I have a bit of the same thing, and now hae to consciously rotate my leg or move the whole leg when I'm driving a bunch. So I know the feeling of how annoying this is to correct.

If that's not the case we'll try to figure it out from there, but gas pedal thing makes the most sense to me.
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Old 12-12-2010, 04:23 PM   #20
Derek Weaver
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Thanks for the replies and advice in this thread Steven.

Regarding gas pedal vs. tight adductors, some thoughts:
- I am pretty ambidextrous, but did favor jumping off my left leg, kicking with my right leg (thus, I am more stable balancing on my left leg) etc.

I was talking with my cousin last night who is also in PT school, and she first presented the gas pedal idea as well. Then we started talking about past sports and she noted that it's likely I have more stability and strength in the glutes, and hip extensors in general on the left side. Hamstrings are a touch stronger, glutes are definitely more active. On the right side, it seems I have overactive hip flexors and dormant hip extensors.

I think I noted it in this thread, or maybe elsewhere, but the big assessment that made me realize just how significant the differences left vs. right are is the seated 90/90 stretch. I am significantly tighter on the left side than the right. When doing glute bridges, I have to focus a ton to actually get the right side to fire. If I don't drive my heel, my high hamstring takes over completely. After several reps, this isn't as much of an issue. I do this before every deadlift session.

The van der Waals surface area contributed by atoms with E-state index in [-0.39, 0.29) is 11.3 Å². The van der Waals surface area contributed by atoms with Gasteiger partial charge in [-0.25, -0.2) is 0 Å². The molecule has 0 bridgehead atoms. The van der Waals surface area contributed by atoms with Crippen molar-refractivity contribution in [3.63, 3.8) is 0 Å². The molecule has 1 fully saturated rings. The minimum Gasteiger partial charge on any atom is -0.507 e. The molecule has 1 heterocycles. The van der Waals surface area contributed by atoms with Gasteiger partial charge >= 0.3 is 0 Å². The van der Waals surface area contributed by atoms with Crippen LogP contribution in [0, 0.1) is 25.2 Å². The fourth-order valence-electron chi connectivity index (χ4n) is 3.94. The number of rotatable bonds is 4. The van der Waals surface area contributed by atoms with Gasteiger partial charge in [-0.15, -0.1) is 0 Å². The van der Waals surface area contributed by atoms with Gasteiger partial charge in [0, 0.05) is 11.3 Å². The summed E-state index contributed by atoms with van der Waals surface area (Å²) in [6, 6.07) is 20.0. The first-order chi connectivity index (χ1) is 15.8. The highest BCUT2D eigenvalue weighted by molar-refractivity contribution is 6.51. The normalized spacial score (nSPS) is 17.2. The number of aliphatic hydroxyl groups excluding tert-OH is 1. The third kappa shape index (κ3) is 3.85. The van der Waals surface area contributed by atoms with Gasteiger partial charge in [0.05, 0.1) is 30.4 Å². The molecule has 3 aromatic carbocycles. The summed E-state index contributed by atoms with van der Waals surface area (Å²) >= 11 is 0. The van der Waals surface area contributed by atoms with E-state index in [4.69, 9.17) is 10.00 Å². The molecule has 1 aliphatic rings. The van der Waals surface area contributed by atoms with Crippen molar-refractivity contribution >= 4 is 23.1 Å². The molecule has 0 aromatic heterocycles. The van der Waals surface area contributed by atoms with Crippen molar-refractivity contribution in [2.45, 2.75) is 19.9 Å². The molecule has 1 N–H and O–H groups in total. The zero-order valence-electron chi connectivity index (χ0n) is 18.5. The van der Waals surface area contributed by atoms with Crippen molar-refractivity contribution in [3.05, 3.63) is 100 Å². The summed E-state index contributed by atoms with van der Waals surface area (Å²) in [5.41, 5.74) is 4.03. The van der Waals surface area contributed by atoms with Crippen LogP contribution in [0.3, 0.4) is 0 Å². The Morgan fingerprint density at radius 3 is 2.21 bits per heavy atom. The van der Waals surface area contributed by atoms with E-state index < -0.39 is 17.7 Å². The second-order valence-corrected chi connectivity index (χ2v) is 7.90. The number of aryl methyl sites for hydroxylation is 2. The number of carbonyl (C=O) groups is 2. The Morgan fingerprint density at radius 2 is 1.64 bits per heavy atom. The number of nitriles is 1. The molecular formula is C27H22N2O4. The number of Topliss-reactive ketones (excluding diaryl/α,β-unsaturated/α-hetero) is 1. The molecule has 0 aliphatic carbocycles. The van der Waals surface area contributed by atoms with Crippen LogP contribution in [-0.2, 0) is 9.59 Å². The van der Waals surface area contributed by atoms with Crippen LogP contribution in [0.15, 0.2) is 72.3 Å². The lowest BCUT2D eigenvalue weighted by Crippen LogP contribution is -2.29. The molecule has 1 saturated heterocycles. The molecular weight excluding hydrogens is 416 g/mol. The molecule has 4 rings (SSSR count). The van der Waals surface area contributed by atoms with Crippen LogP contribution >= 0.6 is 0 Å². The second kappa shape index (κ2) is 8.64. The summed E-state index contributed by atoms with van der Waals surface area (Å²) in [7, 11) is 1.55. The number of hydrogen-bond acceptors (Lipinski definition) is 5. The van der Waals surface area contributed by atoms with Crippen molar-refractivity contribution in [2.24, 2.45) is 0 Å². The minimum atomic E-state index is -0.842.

Final issue I noticed, and don't laugh, is that my left glute "complex" is more hypertrophied. It's not like I sit there and rub my own ass silly day in and day out, but I finally noticed this while doing some SMR stuff with the lacrosse ball. My ass is lopsided if you will.

I think I know the answer, but it seems that additional SMR on the left side + additional stretching to loosen things up, while also doing more isolation type strength and activation work (like the super dog, Cook hip lift), and mashing + stretching of the flexors and adductors may result in the foot eventually turning to a more neutral angle as well as continue to balance out the hips and potentially alleviate the SI issues?